Message 3 of 10 , Aug 5, 2008
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          --- On Mon, 8/4/08, jim betts <bettsjw@...> wrote:
          > I need to upgrade to a 55 gal.

          Hi Jim,

          Just thought I would throw in a thought on this to consider. Instead of a 55g, look into 75 gallon tanks. The advantage of a 55 gallon is that they are one of the more mass produced sizes so tend to be cheaper per gallon.

          But I often recommend 75g tanks over 55 gallon tanks because from the front, they are the same size as the 55g (4 foot long and 21" high) and the main difference is they are just an addition 6-inches deeper from front to back.

          Usually when looking for a spot to put a new tank, the main restriction is linear space along a wall. But once you have found 4-feet to put a 55 gallon tank, usually having the tank stick out from the wall another 6-inches for the 75g is not a big deal. Yet you get more than a third more gallons and more importantly about 45% more surface area. Surface area, not gallons, is what really determines bioloading of a tank.

          A 90-gallon is the exact same foot print as a 75g just taller, but I don't normally recommend these because since they have the same surface area, they don't offer any additional bioloading over a 75g and they are tall enough that for many people, being able to reach into the tank and get to the bottom can be a problem (slightly over two feet from top to bottom). However, the advantage of a 90 gallon is that it gives you more room for things like rock structures and walls (for reef tanks or cichlids tanks) or in your case, for being able to grow very tall plants.

          So if you can spare an additional 6-inched out from the wall, seriously consider going right to a 75g (or maybe 90g) over the 55 gallon. I think you will find the relatively narrow front to back depth of a 55g (less than 13") to be a bit limiting.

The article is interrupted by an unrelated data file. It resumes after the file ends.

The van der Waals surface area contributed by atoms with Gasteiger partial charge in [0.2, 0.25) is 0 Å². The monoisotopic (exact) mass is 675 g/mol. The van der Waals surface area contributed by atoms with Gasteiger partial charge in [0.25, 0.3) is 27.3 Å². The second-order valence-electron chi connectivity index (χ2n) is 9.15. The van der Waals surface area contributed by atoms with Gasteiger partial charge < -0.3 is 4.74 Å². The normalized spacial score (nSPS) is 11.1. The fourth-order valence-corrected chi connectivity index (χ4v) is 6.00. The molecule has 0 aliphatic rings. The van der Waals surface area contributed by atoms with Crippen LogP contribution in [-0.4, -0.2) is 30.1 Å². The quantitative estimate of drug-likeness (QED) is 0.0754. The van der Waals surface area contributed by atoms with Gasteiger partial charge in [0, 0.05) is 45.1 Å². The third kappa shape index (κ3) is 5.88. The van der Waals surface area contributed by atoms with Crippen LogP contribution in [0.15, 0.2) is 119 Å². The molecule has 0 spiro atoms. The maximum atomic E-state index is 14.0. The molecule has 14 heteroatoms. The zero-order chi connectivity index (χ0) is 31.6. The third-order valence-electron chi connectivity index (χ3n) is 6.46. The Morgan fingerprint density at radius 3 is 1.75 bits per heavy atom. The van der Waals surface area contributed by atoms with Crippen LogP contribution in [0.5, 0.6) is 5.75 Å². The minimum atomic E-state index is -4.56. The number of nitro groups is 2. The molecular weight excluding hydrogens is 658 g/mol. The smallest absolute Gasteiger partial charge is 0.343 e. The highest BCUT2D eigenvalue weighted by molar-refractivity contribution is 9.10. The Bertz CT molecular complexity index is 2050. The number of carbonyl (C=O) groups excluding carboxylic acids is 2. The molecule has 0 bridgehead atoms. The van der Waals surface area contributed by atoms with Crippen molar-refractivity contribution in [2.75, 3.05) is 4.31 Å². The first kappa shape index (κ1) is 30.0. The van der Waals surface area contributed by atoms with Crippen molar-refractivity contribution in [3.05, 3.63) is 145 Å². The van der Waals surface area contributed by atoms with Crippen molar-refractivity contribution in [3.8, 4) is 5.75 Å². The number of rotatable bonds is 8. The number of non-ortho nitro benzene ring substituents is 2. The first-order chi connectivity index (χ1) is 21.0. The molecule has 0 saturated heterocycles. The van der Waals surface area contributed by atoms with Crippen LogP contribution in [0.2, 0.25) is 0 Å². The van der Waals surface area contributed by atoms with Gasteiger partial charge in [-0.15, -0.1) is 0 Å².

Patrick Timlin
          http://www.geocities.com/ptimlin/
        • blue_lkb
          Well, I m so happy to hear that I m not the only one who has gotten really obsessed with this hobby. :) My sister came to visit Thursday (she s several years
          Message 4 of 10 , Aug 9, 2008
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            Well, I'm so happy to hear that I'm not the only one who has gotten
            really obsessed with this hobby. :) My sister came to visit Thursday
            (she's several years younger than me at 18) and she was not terribly
            impressed...lol! Just told me I'd gone completely overboard with the
            whole fish thing! Her friend informed me that I clearly needed a puppy
            or some other form of pet. :)

            Oh well, I guess if you're not into the whole aquarium thing, it might
            seem like overkill, but once you get hooked, man, you just want to
            keep buying and setting up aquariums! lol.

            Best regards,

            Laura